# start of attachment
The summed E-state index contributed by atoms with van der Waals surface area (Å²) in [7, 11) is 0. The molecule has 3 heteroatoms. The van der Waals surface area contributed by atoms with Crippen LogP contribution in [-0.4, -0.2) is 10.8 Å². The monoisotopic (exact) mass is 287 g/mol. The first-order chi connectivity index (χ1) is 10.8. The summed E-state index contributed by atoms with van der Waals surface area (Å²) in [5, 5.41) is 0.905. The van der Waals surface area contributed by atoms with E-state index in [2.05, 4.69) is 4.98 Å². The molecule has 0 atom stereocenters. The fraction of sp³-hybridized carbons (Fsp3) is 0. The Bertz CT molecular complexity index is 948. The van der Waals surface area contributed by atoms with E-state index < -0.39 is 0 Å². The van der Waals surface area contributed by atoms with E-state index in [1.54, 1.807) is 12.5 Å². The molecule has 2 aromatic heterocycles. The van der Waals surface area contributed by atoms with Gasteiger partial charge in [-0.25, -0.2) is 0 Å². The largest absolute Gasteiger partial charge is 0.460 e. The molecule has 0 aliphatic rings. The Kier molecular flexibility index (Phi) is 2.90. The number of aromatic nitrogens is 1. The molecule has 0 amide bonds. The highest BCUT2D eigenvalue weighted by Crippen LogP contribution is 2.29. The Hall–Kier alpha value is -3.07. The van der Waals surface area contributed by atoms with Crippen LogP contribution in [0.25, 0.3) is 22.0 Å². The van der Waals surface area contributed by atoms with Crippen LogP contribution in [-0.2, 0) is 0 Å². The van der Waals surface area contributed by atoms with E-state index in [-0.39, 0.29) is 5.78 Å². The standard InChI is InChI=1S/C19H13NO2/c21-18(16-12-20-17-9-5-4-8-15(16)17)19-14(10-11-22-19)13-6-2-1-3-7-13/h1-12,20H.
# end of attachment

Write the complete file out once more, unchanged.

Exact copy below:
The summed E-state index contributed by atoms with van der Waals surface area (Å²) in [7, 11) is 0. The molecule has 3 heteroatoms. The van der Waals surface area contributed by atoms with Crippen LogP contribution in [-0.4, -0.2) is 10.8 Å². The monoisotopic (exact) mass is 287 g/mol. The first-order chi connectivity index (χ1) is 10.8. The summed E-state index contributed by atoms with van der Waals surface area (Å²) in [5, 5.41) is 0.905. The van der Waals surface area contributed by atoms with E-state index in [2.05, 4.69) is 4.98 Å². The molecule has 0 atom stereocenters. The fraction of sp³-hybridized carbons (Fsp3) is 0. The Bertz CT molecular complexity index is 948. The van der Waals surface area contributed by atoms with E-state index < -0.39 is 0 Å². The van der Waals surface area contributed by atoms with E-state index in [1.54, 1.807) is 12.5 Å². The molecule has 2 aromatic heterocycles. The van der Waals surface area contributed by atoms with Gasteiger partial charge in [-0.25, -0.2) is 0 Å². The largest absolute Gasteiger partial charge is 0.460 e. The molecule has 0 aliphatic rings. The Kier molecular flexibility index (Phi) is 2.90. The number of aromatic nitrogens is 1. The molecule has 0 amide bonds. The highest BCUT2D eigenvalue weighted by Crippen LogP contribution is 2.29. The Hall–Kier alpha value is -3.07. The van der Waals surface area contributed by atoms with Crippen LogP contribution in [0.25, 0.3) is 22.0 Å². The van der Waals surface area contributed by atoms with Crippen LogP contribution in [-0.2, 0) is 0 Å². The van der Waals surface area contributed by atoms with E-state index in [-0.39, 0.29) is 5.78 Å². The standard InChI is InChI=1S/C19H13NO2/c21-18(16-12-20-17-9-5-4-8-15(16)17)19-14(10-11-22-19)13-6-2-1-3-7-13/h1-12,20H.